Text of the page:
Labour hooks into fish row

By Steve Deane

Cunliffe says party would consider curbing commercial quotas in Snapper 1 fishery.

Cuts to the 4500-tonne total allowable commercial catch in the Snapper 1 fishery will be on the table if a Labour Government is elected, says party fisheries spokesman David Cunliffe.

The issue of how best to manage the rejuvenation of the fishery - which stretches from the Bay of Plenty to Northland - has been hotly debated since the Ministry of Primary Industries (MPI) tabled options that could see the daily recreational bag limit slashed from nine to three, and minimum size limits increased.

Minister of Primary Industries Nathan Guy is due to decide what - if any - measures to enact before the fishing season begins on October 1.

Said Mr Cunliffe: "I would be surprised if he isn't once again going to protect commercial interests at the expense of [recreational fishers]."

Mr Guy accused Mr Cunliffe of scaremongering and talking rubbish.

"I'm disappointed that he is trying to exaggerate and scare people. There are absolutely no predetermined outcomes - we want to hear the views of the public before ...

any decision."

Recreational fishing lobby group Legasea has ramped up its opposition to the MPI proposals with nightly meetings in Auckland this week.

Legasea claims more than 40,000 submissions have been sent to MPI through the organisation's website.

The issue has become political at the highest level, with Prime Minister John Key saying Kiwis care more about what is happening with snapper quota than the GCSB spying bill.

Labour leader David Shearer last night told about 300 people at Bucklands Beach Yacht club he disagreed with the MPI's proposals.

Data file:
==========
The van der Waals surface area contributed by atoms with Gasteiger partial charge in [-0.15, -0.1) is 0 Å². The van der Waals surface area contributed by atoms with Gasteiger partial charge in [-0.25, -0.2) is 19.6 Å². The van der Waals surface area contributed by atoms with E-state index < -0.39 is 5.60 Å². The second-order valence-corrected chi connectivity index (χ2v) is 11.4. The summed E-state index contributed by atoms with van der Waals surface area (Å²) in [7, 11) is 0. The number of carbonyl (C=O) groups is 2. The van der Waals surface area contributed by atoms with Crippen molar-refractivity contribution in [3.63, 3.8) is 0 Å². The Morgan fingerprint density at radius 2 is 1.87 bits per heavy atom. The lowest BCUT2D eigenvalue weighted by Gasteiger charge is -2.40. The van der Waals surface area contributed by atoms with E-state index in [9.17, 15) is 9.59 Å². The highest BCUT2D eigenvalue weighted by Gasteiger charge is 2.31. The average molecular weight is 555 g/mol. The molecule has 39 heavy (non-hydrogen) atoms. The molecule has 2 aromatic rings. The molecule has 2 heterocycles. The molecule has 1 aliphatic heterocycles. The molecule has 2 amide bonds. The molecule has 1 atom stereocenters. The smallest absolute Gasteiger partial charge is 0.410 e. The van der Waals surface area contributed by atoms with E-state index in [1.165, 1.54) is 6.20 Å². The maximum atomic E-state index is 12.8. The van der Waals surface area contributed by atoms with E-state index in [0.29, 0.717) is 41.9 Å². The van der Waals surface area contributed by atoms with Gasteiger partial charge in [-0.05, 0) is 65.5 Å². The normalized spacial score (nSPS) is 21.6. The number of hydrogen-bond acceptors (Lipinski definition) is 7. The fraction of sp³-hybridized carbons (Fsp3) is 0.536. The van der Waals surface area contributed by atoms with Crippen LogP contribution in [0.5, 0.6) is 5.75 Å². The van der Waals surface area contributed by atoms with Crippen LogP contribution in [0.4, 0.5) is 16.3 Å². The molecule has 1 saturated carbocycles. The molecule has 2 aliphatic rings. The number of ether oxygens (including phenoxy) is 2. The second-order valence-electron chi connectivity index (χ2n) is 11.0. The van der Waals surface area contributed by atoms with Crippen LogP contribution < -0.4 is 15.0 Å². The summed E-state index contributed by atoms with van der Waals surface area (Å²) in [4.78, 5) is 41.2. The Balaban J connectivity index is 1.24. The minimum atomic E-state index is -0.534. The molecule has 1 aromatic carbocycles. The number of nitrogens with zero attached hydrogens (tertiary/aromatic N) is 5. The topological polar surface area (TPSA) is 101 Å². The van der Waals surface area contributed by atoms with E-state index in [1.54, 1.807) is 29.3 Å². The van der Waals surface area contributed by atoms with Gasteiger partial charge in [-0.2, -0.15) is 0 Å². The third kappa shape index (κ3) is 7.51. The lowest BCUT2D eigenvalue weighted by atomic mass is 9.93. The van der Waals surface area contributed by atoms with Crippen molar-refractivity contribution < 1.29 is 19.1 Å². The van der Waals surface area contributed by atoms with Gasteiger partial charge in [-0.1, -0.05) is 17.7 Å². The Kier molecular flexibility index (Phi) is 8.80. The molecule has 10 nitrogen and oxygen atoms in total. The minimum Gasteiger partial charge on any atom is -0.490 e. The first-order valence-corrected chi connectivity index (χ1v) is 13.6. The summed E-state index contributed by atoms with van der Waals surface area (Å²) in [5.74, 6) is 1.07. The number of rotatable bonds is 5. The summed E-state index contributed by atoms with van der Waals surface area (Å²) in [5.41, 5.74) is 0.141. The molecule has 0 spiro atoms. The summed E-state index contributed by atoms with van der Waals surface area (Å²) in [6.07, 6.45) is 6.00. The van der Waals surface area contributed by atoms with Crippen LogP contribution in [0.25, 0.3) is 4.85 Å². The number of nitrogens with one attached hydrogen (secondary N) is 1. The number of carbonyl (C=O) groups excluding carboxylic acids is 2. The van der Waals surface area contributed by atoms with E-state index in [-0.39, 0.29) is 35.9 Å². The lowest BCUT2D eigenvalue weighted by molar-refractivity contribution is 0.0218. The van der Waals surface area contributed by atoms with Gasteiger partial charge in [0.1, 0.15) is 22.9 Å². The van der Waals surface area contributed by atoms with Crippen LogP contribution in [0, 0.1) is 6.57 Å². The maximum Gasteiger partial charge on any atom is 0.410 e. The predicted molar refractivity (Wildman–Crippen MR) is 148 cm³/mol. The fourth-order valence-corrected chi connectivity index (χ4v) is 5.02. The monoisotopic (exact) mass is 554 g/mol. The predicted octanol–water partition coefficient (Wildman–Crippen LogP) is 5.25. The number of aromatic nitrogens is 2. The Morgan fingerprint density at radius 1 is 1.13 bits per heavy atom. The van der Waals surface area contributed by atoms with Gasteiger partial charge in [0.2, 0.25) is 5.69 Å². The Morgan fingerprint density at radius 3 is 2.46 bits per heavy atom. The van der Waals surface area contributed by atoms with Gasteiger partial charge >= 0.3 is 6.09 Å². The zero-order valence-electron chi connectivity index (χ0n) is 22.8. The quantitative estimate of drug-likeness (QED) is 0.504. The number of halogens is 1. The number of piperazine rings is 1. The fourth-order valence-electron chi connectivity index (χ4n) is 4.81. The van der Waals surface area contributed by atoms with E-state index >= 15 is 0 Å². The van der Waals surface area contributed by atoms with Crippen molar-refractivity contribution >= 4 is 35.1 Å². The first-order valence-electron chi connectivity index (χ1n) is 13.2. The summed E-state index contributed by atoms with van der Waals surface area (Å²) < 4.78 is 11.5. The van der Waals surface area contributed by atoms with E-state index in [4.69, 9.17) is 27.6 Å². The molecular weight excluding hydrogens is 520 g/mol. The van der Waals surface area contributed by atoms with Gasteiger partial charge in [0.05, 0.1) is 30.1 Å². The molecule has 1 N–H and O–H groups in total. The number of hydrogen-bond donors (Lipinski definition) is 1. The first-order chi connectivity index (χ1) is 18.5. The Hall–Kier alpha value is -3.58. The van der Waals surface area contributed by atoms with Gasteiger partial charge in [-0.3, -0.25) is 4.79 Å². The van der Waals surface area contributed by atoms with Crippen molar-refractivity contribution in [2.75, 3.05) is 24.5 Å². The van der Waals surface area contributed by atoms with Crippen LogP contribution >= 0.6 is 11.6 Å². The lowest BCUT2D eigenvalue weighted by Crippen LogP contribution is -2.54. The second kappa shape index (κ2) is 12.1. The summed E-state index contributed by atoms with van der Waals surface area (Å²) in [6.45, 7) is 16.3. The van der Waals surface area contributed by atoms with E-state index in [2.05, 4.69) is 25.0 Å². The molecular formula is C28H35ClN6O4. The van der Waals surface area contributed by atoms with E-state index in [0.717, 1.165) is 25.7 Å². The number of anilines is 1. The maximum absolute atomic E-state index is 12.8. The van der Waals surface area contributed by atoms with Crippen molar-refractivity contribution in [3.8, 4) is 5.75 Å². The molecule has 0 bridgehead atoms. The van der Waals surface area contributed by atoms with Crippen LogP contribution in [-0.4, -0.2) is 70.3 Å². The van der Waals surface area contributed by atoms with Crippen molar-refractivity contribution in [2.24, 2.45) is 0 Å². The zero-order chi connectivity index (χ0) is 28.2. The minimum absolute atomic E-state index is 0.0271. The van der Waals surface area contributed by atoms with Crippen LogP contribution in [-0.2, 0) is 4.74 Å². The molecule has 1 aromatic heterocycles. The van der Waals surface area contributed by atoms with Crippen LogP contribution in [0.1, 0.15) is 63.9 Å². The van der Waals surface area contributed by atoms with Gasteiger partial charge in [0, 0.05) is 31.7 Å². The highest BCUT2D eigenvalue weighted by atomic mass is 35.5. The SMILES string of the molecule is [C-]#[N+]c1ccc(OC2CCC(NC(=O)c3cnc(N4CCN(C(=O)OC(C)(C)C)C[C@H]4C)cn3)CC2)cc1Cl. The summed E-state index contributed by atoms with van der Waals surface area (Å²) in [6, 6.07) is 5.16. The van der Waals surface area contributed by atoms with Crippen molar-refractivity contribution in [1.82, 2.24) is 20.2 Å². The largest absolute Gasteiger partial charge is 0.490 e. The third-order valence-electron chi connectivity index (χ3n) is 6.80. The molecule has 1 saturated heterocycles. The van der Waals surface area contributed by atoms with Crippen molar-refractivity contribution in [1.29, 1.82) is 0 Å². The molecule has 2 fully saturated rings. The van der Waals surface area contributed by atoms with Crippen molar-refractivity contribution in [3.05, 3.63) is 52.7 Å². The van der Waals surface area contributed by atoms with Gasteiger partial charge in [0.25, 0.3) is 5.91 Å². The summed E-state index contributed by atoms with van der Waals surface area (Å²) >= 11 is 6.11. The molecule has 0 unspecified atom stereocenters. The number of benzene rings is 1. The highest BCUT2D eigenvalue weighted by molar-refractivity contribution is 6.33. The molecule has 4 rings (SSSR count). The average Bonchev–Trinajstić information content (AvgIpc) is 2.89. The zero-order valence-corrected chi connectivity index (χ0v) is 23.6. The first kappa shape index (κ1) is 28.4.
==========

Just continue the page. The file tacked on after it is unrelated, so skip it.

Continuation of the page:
"Why are they there? The commercial fishing lobby is very strong and effectively has MPI by the short and curlies," he said.

Mr Guy said he didn't attend the meeting as it would have been inappropriate so close to making a decision. The Government was represented by Whangarei MP Phil Heatley, a former Fisheries Minister.

Three members of the commercial fishing industry were also at last night's meeting. They said the fishery had vastly improved in recent years.

Mr Cunliffe said Labour had a plan for managing the fishery but he was not yet authorised to provide details.

"Number one we want to protect the sustainability of the snapper stocks," he said. "We recognise they are a key recreational fishery."

MPI has been criticised for focusing on recreational sector cuts while ignoring commercial quota and wastage. Under Labour's plan the burden for restoring fish stocks would be shared fairly between all sectors, Mr Cunliffe said. "Would we rule out cuts to commercial quota? No, we absolutely wouldn't."

He questioned the accuracy of the science put forth by MPI, saying it was "not yet fully accurate".

"Getting the wastage down, particularly of juveniles by commercial fishers, is crucial," he said.

Mr Guy said two studies on the level of the recreational catch had cost $3 million and the results had been peer-reviewed internationally.

"Most people, when they hear the full range of options, are quite supportive of what MPI are consulting on," the minister said.

Proposed rule changes

Option 1
* Reduces the recreational catch from an estimated 3365 tonnes to 2550 and leaves the commercial catch at 4500 tonnes.

Option 2
* Reduces the recreational catch to 2730 tonnes and increases the commercial quota to 4830 tonnes.

Option 3
* Reduces the recreational catch to 2370 tonnes and reduces the commercial quota to 4180 tonnes.
* All three options involve limiting the recreational catch by reducing the daily bag limit, increasing the minimum size, or both.
* Proposed changes range from leaving the minimum size at 27cm while reducing the bag limit to three, to increasing the minimum size to 36cm while leaving the bag limit at nine.

- NZ Herald

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